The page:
Post War Mound City, Illinois: Union Monitors Laid Up

Joined
May 12, 2018
Messages
247
#1
neoshofrontshot_opt.jpg

Hopefully this picture works. The caption may be hard to read and omits some details, so here's my analysis, going right to left, foreground to background:

Mound City, Ill., USN Reserve Fleet ca 1868:

Right Row:
USS. Neosho (Osage class)
USS. Marietta (Marietta class)
USS. Sandusky (Marietta class)

Left Row:
USS. Yuma (Casco II class)
USS. Shiloh (Casco II class)
USS. Klamath (Casco II class)
USS. Etlah (Casco II class)
USS. Umpqua (Casco II class)

USS. Yuma & Shiloh appear to be moored outboard of the USS. Neosho, the Klamath & what I presume to be Etlah are moored along side what I think is the USS. Marietta, while the what should be the USS. Umpqua is moored to the USS. Sandusky. I based my ordering on the visible named ships (Neosho, Yuma, Kalmath), the captions claims (Shiloh), and then assumed the remaining ships were added to the row based on when they completed (Etlah, Umpaqua, Marietta, and Sandusky). That to me is logical, although of course there is no way to know from the photo and so often logical means wrong in these sorts of endeavors.

I also called the Casco's "Casco II" as they represent the result of Ericsson fixing the design and were completed as monitors , rather than those completed as torpedo boats. If you count the original design, the as completed unseaworthy, and the torpedo boat and monitor refits I suppose you could say it's actually "Casco IV" or "Casco III". AFAIK I'm the only one who cares to differentiate but honestly one could argue the two in service variants were entirely separate classes altogether.

If you don't know, the class was built incorrectly after one of Ericssons rivals in the Monitor Board got a hold of them, decided to add more armor and ballast tanks to them and didn't do the math meaning they were in sea worthy, and it was a major scandal. Fortunately the war ended before any of the flawed ships saw much action.

This apparently is the only photo of the Marietta class ships (the twin stacked monitors in the background), and we might be able to glean some details from it. For one, although the navy excepted them they were never commissioned, and so I think we can assume them to be in "as built" states. So they definitely look a bit like the USS. Ozark as everybody likes to say, but I do see key differences. The taller cone roofs atop the turrets whilst in ordinary to me suggests that they might have pilot houses atop their turrets... but I see some super structure on the Sandusky that might be a Pilothouse behind the turret too? The turrets are definitely farther forward than the Ozark's was, it seems the designers intended to balance the engines and the turret weight against one another as in the Canonnicus class of coastal monitors. Allegedly these ships were going to have a pre-refit USS Monitor style pyramid pilot house forward of the turret but if so that idea in my mind likely didn't leave the paper as these ships seem to have more influence from later classes of monitors in regards to superstructure. They seem to have a lot less superstructure than the Ozark, too, with only a small cabin aft of the twin smokestacks. Possibly they had a canopy that would cover the deck up to the turret as in the Neosho.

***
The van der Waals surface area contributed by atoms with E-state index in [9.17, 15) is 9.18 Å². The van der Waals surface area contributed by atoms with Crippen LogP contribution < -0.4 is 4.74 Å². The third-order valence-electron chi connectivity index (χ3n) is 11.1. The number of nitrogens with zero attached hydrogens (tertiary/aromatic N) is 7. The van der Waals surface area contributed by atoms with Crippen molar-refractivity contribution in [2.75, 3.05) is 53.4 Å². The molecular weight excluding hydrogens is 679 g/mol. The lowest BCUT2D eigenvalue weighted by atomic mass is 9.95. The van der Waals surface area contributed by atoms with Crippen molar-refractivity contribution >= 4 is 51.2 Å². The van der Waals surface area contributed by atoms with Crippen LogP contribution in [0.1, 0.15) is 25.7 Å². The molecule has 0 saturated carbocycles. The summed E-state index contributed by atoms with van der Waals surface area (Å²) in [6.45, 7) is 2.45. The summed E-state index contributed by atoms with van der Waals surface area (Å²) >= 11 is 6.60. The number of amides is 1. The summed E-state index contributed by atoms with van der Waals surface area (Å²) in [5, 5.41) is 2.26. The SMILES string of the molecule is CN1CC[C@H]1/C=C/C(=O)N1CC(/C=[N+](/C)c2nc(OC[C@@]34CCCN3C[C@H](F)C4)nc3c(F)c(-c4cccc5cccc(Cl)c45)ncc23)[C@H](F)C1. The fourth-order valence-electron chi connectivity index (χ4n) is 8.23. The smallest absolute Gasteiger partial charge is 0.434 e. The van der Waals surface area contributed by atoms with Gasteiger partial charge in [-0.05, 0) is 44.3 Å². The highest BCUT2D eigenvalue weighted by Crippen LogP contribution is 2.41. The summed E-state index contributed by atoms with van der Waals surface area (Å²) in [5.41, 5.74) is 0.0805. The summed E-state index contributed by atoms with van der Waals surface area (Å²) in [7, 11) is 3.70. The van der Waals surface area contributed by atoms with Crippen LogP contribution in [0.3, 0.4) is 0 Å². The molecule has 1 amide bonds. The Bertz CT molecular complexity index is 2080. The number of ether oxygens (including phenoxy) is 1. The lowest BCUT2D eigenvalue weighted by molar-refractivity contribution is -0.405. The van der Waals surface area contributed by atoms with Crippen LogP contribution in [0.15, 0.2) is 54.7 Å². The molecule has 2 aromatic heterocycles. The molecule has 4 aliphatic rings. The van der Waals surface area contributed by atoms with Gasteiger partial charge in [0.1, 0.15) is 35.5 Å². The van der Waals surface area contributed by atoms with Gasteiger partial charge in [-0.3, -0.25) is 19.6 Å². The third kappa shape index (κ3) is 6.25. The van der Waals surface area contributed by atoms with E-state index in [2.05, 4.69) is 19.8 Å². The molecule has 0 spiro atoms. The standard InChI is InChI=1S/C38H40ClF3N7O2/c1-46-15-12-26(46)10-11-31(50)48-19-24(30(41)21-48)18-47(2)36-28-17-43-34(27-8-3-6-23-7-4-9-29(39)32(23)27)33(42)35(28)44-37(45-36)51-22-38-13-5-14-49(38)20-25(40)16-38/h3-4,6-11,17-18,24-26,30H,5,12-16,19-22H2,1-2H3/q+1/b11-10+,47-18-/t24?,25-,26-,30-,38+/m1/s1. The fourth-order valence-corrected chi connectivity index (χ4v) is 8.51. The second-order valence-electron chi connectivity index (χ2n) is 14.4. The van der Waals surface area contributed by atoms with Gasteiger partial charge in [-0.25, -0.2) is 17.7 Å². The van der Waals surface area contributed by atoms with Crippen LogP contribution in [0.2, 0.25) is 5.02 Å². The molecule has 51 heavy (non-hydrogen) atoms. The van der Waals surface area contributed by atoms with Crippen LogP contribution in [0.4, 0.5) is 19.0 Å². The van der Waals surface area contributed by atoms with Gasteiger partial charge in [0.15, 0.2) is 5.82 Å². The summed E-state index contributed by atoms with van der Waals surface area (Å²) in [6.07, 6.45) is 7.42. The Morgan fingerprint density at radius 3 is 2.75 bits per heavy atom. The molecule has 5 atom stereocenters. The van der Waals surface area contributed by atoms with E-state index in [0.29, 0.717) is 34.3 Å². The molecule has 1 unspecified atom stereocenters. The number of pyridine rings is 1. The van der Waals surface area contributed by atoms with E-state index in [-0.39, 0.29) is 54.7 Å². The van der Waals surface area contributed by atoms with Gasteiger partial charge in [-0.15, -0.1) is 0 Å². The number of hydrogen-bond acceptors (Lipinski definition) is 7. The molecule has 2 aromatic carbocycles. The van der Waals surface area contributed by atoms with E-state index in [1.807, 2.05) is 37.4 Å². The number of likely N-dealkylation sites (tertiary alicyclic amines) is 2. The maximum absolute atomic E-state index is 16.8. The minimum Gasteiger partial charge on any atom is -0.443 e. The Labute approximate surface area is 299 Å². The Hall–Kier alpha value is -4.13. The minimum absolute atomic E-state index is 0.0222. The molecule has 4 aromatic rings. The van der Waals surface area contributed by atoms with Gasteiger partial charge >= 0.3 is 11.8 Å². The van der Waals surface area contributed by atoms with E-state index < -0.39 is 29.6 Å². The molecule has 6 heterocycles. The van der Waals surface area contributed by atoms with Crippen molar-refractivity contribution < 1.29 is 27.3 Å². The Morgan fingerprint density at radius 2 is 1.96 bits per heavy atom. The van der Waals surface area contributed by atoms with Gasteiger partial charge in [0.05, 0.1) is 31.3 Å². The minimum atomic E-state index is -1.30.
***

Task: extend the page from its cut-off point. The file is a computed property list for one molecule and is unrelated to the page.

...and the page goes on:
Bet you'd never guess Battleship Row would be in a river in Illinois, eh?
 

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Joined
May 12, 2018
Messages
247
#5
Depended on the ship, and also ones definition of seaworthiness! The designers of Monitors were well aware of the trade offs in seaworthiness they were making by using the low freeboard design, but were willing to make the trade to reduce the amount of the ship that needed armoring and also be able to support the very heavy turrets.

Seaworthiness got better as designs improved and by the end of the war there were a few truly ocean going monitors as well as many coastal and a few river ones. Neosho & her gaggle above were river boats.

The level of seaworthiness varied greatly between class, and also what seas the ships contended with. Even ocean going monitors tended to be towed, mainly to save wear on the then not 100% reliable engines and also saved on coal consumption. Although going out to sea on a later monitor designed for the task was certainly feasible, it wasn’t very comfortable for crews. It was often a fight to keep monitors from shipping water in after waves broke across their decks, and things were pretty miserable to be aboard at times of rough weather.

In terms of the Casco class... well as first launched they had major problems with not sinking right off the bat due to bad math which was eventually fixed by having their decks raised by 2ft which by Monitor standards is just madness! Even then they weren’t very good, and I’d almost blame them for causing a lot of the post war navy’s issues as their existence on paper kind of distorts the size & power of the Navy on top of not being very good ships.
 



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